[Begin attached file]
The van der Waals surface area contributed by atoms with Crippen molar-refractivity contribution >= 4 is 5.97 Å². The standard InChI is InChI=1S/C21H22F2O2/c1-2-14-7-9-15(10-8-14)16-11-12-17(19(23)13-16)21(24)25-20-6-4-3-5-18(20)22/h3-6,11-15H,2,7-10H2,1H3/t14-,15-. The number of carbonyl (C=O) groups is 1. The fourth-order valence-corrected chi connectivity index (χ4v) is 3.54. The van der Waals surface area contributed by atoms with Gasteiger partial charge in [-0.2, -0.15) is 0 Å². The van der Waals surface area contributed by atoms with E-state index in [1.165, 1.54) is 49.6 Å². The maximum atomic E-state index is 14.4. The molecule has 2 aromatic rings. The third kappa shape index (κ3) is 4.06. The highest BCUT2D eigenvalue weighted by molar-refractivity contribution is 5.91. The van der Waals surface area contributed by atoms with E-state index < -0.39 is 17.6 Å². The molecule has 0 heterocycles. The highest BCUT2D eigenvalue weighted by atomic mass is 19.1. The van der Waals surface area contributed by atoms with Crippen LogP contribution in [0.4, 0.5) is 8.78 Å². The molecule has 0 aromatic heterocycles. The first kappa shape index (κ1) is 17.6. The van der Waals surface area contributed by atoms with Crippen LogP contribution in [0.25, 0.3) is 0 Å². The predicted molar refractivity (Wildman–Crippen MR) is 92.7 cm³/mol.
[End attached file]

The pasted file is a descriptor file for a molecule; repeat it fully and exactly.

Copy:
The van der Waals surface area contributed by atoms with Crippen molar-refractivity contribution >= 4 is 5.97 Å². The standard InChI is InChI=1S/C21H22F2O2/c1-2-14-7-9-15(10-8-14)16-11-12-17(19(23)13-16)21(24)25-20-6-4-3-5-18(20)22/h3-6,11-15H,2,7-10H2,1H3/t14-,15-. The number of carbonyl (C=O) groups is 1. The fourth-order valence-corrected chi connectivity index (χ4v) is 3.54. The van der Waals surface area contributed by atoms with Gasteiger partial charge in [-0.2, -0.15) is 0 Å². The van der Waals surface area contributed by atoms with E-state index in [1.165, 1.54) is 49.6 Å². The maximum atomic E-state index is 14.4. The molecule has 2 aromatic rings. The third kappa shape index (κ3) is 4.06. The highest BCUT2D eigenvalue weighted by molar-refractivity contribution is 5.91. The van der Waals surface area contributed by atoms with E-state index < -0.39 is 17.6 Å². The molecule has 0 heterocycles. The highest BCUT2D eigenvalue weighted by atomic mass is 19.1. The van der Waals surface area contributed by atoms with Crippen LogP contribution in [0.4, 0.5) is 8.78 Å². The molecule has 0 aromatic heterocycles. The first kappa shape index (κ1) is 17.6. The van der Waals surface area contributed by atoms with Crippen LogP contribution in [0.25, 0.3) is 0 Å². The predicted molar refractivity (Wildman–Crippen MR) is 92.7 cm³/mol.